This article is part of the Media Monitoring Highlights of July, a monthly overview of the most significant results of our monitoring of traditional and new media in Belgium, France, Germany, Greece, Hungary, and the United Kingdom.
Date of publication: 12 July 2019
Media Outlet: Der Spiegel, a German weekly news magazine, one of the oldest and largest of its kind in Europe.
Headline: “‘Lobbyism in the Bundestag: How two associations want to influence German Middle East policy”
Context: In May 2019, the Bundestag – Germany’s parliament – passed a resolution which condemns the Boycott, Divestment and Sanctions (BDS) movement as antisemitic. Furthermore, the resolution holds that the German government cannot support any organizations which support the BDS movement, call for a boycott of Israel, or question Israel’s right to exist. According to the resolution, the “radical nature of the all-encompassing call for a boycott leads to the stigmatisation of Israeli citizens of Jewish faith as a whole."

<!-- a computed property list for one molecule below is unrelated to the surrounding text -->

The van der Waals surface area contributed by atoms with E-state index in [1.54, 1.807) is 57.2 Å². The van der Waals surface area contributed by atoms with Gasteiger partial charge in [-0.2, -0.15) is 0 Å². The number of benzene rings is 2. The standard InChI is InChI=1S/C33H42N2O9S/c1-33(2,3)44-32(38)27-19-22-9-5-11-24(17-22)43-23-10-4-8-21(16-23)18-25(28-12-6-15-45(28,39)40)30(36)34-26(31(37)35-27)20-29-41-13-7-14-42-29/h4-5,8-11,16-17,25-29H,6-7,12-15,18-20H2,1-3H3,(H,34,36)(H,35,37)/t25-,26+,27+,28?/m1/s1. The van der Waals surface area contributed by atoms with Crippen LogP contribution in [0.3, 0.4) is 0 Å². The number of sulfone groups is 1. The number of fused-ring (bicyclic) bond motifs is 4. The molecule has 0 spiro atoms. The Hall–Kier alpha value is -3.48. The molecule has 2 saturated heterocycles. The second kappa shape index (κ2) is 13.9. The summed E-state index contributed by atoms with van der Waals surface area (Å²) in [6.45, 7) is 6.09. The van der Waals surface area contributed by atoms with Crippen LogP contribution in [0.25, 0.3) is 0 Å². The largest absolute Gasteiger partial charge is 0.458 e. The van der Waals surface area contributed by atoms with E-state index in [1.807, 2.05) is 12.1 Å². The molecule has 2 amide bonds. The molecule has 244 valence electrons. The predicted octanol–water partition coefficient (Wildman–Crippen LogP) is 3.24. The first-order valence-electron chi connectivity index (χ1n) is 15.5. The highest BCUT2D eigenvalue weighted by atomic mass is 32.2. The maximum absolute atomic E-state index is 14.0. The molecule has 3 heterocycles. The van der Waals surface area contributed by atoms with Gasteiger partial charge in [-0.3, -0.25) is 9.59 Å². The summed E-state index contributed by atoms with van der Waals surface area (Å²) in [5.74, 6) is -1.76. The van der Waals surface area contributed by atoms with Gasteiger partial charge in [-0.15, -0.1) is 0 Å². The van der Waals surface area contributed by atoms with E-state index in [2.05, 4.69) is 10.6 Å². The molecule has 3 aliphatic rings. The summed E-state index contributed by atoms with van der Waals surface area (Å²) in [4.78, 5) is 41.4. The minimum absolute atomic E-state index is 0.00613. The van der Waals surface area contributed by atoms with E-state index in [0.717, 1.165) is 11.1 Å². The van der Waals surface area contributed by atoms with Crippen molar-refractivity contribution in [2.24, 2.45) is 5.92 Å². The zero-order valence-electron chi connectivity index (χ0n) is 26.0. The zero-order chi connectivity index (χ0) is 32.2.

Proponents of the BDS movement assert that the movement attempts to emulate the campaigns against South African apartheid in the 1980s. However, critics of the movement point out that comparisons between apartheid South Africa and Israel are “an unfair and inaccurate slander.” After all, while problems between different ethnic groups in Israel might persist, Arab Israelis are citizens with the right to vote. Aside from ending an alleged Israeli apartheid, the goals of the BDS movement include stopping the occupation of the Palestinian territories and allowing Palestinian refugees and their descendants (which would amount to roughly five million people) to their ancestral homeland. As the Anti-Defamation League (ADL) argues, some supporters of the movement might genuinely believe that boycotting, disinvesting and sanctioning Israel could bring about policy change; however, “the predominant drive of the BDS campaign and its leadership is not criticism of policies, but the demonization and delegitimization of Israel.” This is in line with the Bundestag’s resolution which holds that the “argumentation patterns and methods used by the BDS movement are anti-Semitic” – and this resolution is the backdrop to the article in question published in Der Spiegel, one of Germany’s most popular news magazines.